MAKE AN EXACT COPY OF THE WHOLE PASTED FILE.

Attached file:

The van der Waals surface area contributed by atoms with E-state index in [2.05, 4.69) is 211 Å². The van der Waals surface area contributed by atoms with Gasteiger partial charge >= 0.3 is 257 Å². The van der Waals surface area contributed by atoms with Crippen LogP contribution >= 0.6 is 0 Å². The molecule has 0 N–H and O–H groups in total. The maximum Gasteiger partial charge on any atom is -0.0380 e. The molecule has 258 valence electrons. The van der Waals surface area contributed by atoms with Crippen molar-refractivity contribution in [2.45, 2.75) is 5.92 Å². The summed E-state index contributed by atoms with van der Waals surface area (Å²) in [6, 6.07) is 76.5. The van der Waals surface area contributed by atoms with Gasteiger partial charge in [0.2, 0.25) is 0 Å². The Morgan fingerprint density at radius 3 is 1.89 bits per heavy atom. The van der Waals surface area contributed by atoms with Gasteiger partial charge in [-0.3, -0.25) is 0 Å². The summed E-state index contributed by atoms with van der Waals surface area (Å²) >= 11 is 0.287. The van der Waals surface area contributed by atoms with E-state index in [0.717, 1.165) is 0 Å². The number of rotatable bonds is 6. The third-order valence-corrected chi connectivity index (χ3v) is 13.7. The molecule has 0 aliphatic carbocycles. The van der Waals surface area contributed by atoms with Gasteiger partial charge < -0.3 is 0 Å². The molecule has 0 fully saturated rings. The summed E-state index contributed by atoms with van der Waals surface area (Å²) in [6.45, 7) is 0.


The van der Waals surface area contributed by atoms with E-state index in [2.05, 4.69) is 211 Å². The van der Waals surface area contributed by atoms with Gasteiger partial charge >= 0.3 is 257 Å². The van der Waals surface area contributed by atoms with Crippen LogP contribution >= 0.6 is 0 Å². The molecule has 0 N–H and O–H groups in total. The maximum Gasteiger partial charge on any atom is -0.0380 e. The molecule has 258 valence electrons. The van der Waals surface area contributed by atoms with Crippen molar-refractivity contribution in [2.45, 2.75) is 5.92 Å². The summed E-state index contributed by atoms with van der Waals surface area (Å²) in [6, 6.07) is 76.5. The van der Waals surface area contributed by atoms with Gasteiger partial charge in [0.2, 0.25) is 0 Å². The Morgan fingerprint density at radius 3 is 1.89 bits per heavy atom. The van der Waals surface area contributed by atoms with Gasteiger partial charge in [-0.3, -0.25) is 0 Å². The summed E-state index contributed by atoms with van der Waals surface area (Å²) >= 11 is 0.287. The van der Waals surface area contributed by atoms with E-state index in [0.717, 1.165) is 0 Å². The number of rotatable bonds is 6. The third-order valence-corrected chi connectivity index (χ3v) is 13.7. The molecule has 0 aliphatic carbocycles. The van der Waals surface area contributed by atoms with Gasteiger partial charge < -0.3 is 0 Å². The molecule has 0 fully saturated rings. The summed E-state index contributed by atoms with van der Waals surface area (Å²) in [6.45, 7) is 0.